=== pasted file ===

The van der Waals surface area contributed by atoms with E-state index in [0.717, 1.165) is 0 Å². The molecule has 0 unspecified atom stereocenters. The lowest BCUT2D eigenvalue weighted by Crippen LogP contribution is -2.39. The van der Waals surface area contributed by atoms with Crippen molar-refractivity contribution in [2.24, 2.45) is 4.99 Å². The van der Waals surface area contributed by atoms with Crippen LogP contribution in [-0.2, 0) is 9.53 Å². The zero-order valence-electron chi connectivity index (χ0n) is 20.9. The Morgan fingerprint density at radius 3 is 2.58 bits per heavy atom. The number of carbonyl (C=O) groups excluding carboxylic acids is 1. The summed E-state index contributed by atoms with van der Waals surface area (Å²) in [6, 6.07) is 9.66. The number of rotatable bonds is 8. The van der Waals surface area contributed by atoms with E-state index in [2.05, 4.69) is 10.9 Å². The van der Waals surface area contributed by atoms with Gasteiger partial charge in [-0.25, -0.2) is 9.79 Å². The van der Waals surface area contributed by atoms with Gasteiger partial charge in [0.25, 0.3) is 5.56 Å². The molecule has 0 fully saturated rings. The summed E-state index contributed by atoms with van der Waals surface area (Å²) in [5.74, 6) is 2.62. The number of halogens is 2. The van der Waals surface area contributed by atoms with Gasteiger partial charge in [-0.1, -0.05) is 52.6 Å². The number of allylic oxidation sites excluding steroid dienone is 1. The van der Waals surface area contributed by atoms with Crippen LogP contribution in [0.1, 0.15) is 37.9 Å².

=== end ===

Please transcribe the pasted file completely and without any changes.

The van der Waals surface area contributed by atoms with E-state index in [0.717, 1.165) is 0 Å². The molecule has 0 unspecified atom stereocenters. The lowest BCUT2D eigenvalue weighted by Crippen LogP contribution is -2.39. The van der Waals surface area contributed by atoms with Crippen molar-refractivity contribution in [2.24, 2.45) is 4.99 Å². The van der Waals surface area contributed by atoms with Crippen LogP contribution in [-0.2, 0) is 9.53 Å². The zero-order valence-electron chi connectivity index (χ0n) is 20.9. The Morgan fingerprint density at radius 3 is 2.58 bits per heavy atom. The number of carbonyl (C=O) groups excluding carboxylic acids is 1. The summed E-state index contributed by atoms with van der Waals surface area (Å²) in [6, 6.07) is 9.66. The number of rotatable bonds is 8. The van der Waals surface area contributed by atoms with E-state index in [2.05, 4.69) is 10.9 Å². The van der Waals surface area contributed by atoms with Gasteiger partial charge in [-0.25, -0.2) is 9.79 Å². The van der Waals surface area contributed by atoms with Gasteiger partial charge in [0.25, 0.3) is 5.56 Å². The molecule has 0 fully saturated rings. The summed E-state index contributed by atoms with van der Waals surface area (Å²) in [5.74, 6) is 2.62. The number of halogens is 2. The van der Waals surface area contributed by atoms with Gasteiger partial charge in [-0.1, -0.05) is 52.6 Å². The number of allylic oxidation sites excluding steroid dienone is 1. The van der Waals surface area contributed by atoms with Crippen LogP contribution in [0.1, 0.15) is 37.9 Å².